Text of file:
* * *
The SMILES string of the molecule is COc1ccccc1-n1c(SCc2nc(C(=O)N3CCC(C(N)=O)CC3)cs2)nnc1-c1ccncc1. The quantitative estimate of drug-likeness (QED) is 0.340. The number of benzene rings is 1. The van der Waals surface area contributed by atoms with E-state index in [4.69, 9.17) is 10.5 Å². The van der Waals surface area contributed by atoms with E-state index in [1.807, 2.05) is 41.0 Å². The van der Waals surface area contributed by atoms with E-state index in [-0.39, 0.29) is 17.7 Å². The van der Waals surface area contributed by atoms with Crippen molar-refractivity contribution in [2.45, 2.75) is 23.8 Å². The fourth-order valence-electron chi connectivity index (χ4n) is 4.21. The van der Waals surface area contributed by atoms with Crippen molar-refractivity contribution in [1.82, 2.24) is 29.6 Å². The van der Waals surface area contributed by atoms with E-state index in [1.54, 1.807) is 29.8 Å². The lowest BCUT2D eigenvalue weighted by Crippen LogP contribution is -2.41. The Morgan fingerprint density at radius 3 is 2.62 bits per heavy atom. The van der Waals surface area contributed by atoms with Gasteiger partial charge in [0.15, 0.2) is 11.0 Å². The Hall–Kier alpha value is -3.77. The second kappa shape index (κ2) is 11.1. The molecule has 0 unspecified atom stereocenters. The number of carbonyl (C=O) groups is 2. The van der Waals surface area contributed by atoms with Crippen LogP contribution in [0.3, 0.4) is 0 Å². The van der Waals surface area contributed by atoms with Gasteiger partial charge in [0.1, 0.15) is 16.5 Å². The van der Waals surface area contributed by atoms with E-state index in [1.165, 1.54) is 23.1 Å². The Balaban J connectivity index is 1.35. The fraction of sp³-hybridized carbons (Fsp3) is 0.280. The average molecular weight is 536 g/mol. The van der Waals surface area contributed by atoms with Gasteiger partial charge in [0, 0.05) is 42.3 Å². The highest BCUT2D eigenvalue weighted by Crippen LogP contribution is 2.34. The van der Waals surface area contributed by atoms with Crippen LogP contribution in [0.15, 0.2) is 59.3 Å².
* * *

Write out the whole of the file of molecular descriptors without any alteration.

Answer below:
The SMILES string of the molecule is COc1ccccc1-n1c(SCc2nc(C(=O)N3CCC(C(N)=O)CC3)cs2)nnc1-c1ccncc1. The quantitative estimate of drug-likeness (QED) is 0.340. The number of benzene rings is 1. The van der Waals surface area contributed by atoms with E-state index in [4.69, 9.17) is 10.5 Å². The van der Waals surface area contributed by atoms with E-state index in [1.807, 2.05) is 41.0 Å². The van der Waals surface area contributed by atoms with E-state index in [-0.39, 0.29) is 17.7 Å². The van der Waals surface area contributed by atoms with Crippen molar-refractivity contribution in [2.45, 2.75) is 23.8 Å². The fourth-order valence-electron chi connectivity index (χ4n) is 4.21. The van der Waals surface area contributed by atoms with Crippen molar-refractivity contribution in [1.82, 2.24) is 29.6 Å². The van der Waals surface area contributed by atoms with E-state index in [1.54, 1.807) is 29.8 Å². The lowest BCUT2D eigenvalue weighted by Crippen LogP contribution is -2.41. The Morgan fingerprint density at radius 3 is 2.62 bits per heavy atom. The van der Waals surface area contributed by atoms with Gasteiger partial charge in [0.15, 0.2) is 11.0 Å². The Hall–Kier alpha value is -3.77. The second kappa shape index (κ2) is 11.1. The molecule has 0 unspecified atom stereocenters. The number of carbonyl (C=O) groups is 2. The van der Waals surface area contributed by atoms with Crippen LogP contribution in [0.3, 0.4) is 0 Å². The van der Waals surface area contributed by atoms with Gasteiger partial charge in [0.1, 0.15) is 16.5 Å². The van der Waals surface area contributed by atoms with E-state index in [1.165, 1.54) is 23.1 Å². The Balaban J connectivity index is 1.35. The fraction of sp³-hybridized carbons (Fsp3) is 0.280. The average molecular weight is 536 g/mol. The van der Waals surface area contributed by atoms with Gasteiger partial charge in [0, 0.05) is 42.3 Å². The highest BCUT2D eigenvalue weighted by Crippen LogP contribution is 2.34. The van der Waals surface area contributed by atoms with Crippen LogP contribution in [0.15, 0.2) is 59.3 Å².